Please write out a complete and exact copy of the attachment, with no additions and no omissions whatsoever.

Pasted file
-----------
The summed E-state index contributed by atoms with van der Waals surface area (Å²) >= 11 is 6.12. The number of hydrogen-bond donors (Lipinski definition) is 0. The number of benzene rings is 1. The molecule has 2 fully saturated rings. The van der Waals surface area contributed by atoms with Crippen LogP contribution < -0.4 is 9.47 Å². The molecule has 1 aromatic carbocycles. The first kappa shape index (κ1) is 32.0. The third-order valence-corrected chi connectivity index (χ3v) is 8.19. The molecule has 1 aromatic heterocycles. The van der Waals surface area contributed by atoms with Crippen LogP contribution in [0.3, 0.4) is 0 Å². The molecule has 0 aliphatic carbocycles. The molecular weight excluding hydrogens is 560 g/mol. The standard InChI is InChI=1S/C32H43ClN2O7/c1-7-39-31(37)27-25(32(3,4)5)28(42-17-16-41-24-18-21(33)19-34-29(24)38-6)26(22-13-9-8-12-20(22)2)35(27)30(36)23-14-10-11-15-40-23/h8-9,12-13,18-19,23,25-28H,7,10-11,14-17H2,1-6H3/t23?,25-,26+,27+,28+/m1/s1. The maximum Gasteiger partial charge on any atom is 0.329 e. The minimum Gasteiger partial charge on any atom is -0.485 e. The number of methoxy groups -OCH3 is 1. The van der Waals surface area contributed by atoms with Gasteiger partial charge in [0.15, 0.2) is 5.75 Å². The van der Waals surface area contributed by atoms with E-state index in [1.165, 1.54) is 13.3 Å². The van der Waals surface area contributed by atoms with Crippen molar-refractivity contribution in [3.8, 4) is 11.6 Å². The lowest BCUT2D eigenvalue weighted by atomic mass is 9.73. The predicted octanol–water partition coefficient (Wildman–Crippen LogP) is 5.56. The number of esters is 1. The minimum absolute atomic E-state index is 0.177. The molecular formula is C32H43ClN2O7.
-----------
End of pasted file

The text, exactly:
The summed E-state index contributed by atoms with van der Waals surface area (Å²) >= 11 is 6.12. The number of hydrogen-bond donors (Lipinski definition) is 0. The number of benzene rings is 1. The molecule has 2 fully saturated rings. The van der Waals surface area contributed by atoms with Crippen LogP contribution < -0.4 is 9.47 Å². The molecule has 1 aromatic carbocycles. The first kappa shape index (κ1) is 32.0. The third-order valence-corrected chi connectivity index (χ3v) is 8.19. The molecule has 1 aromatic heterocycles. The van der Waals surface area contributed by atoms with Crippen LogP contribution in [0.3, 0.4) is 0 Å². The molecule has 0 aliphatic carbocycles. The molecular weight excluding hydrogens is 560 g/mol. The standard InChI is InChI=1S/C32H43ClN2O7/c1-7-39-31(37)27-25(32(3,4)5)28(42-17-16-41-24-18-21(33)19-34-29(24)38-6)26(22-13-9-8-12-20(22)2)35(27)30(36)23-14-10-11-15-40-23/h8-9,12-13,18-19,23,25-28H,7,10-11,14-17H2,1-6H3/t23?,25-,26+,27+,28+/m1/s1. The maximum Gasteiger partial charge on any atom is 0.329 e. The minimum Gasteiger partial charge on any atom is -0.485 e. The number of methoxy groups -OCH3 is 1. The van der Waals surface area contributed by atoms with Gasteiger partial charge in [0.15, 0.2) is 5.75 Å². The van der Waals surface area contributed by atoms with E-state index in [1.165, 1.54) is 13.3 Å². The van der Waals surface area contributed by atoms with Crippen molar-refractivity contribution in [3.8, 4) is 11.6 Å². The lowest BCUT2D eigenvalue weighted by atomic mass is 9.73. The predicted octanol–water partition coefficient (Wildman–Crippen LogP) is 5.56. The number of esters is 1. The minimum absolute atomic E-state index is 0.177. The molecular formula is C32H43ClN2O7.